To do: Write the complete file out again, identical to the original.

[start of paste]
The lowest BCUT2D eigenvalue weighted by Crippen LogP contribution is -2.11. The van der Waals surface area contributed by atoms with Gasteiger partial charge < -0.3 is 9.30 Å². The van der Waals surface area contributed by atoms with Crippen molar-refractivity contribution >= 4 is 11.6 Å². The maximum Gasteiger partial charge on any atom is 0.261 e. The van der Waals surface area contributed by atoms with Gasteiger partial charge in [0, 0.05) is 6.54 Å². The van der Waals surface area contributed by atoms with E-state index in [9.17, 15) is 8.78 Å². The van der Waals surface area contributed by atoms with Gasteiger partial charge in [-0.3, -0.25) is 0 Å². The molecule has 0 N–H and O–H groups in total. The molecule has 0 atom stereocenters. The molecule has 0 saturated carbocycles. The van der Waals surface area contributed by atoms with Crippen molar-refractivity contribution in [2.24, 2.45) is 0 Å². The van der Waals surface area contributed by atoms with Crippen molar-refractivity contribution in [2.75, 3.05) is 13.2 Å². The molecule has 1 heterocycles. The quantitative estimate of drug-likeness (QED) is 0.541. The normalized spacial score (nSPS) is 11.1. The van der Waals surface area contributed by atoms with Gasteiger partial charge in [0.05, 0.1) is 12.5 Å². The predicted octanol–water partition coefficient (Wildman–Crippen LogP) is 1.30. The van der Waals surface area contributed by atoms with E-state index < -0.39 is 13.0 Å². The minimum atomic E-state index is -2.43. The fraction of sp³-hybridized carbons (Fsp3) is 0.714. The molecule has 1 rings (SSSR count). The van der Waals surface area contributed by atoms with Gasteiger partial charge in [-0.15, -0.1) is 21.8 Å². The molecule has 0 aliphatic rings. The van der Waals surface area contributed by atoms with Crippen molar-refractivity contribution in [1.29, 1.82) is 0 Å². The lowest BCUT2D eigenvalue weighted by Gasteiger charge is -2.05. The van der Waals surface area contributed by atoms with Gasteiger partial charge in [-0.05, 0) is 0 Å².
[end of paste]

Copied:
The lowest BCUT2D eigenvalue weighted by Crippen LogP contribution is -2.11. The van der Waals surface area contributed by atoms with Gasteiger partial charge < -0.3 is 9.30 Å². The van der Waals surface area contributed by atoms with Crippen molar-refractivity contribution >= 4 is 11.6 Å². The maximum Gasteiger partial charge on any atom is 0.261 e. The van der Waals surface area contributed by atoms with Gasteiger partial charge in [0, 0.05) is 6.54 Å². The van der Waals surface area contributed by atoms with E-state index in [9.17, 15) is 8.78 Å². The van der Waals surface area contributed by atoms with Gasteiger partial charge in [-0.3, -0.25) is 0 Å². The molecule has 0 N–H and O–H groups in total. The molecule has 0 atom stereocenters. The molecule has 0 saturated carbocycles. The van der Waals surface area contributed by atoms with Crippen molar-refractivity contribution in [2.24, 2.45) is 0 Å². The van der Waals surface area contributed by atoms with Crippen molar-refractivity contribution in [2.75, 3.05) is 13.2 Å². The molecule has 1 heterocycles. The quantitative estimate of drug-likeness (QED) is 0.541. The normalized spacial score (nSPS) is 11.1. The van der Waals surface area contributed by atoms with Gasteiger partial charge in [0.05, 0.1) is 12.5 Å². The predicted octanol–water partition coefficient (Wildman–Crippen LogP) is 1.30. The van der Waals surface area contributed by atoms with E-state index < -0.39 is 13.0 Å². The minimum atomic E-state index is -2.43. The fraction of sp³-hybridized carbons (Fsp3) is 0.714. The molecule has 1 rings (SSSR count). The van der Waals surface area contributed by atoms with Gasteiger partial charge in [-0.15, -0.1) is 21.8 Å². The molecule has 0 aliphatic rings. The van der Waals surface area contributed by atoms with Crippen molar-refractivity contribution in [1.29, 1.82) is 0 Å². The lowest BCUT2D eigenvalue weighted by Gasteiger charge is -2.05. The van der Waals surface area contributed by atoms with Gasteiger partial charge in [-0.05, 0) is 0 Å².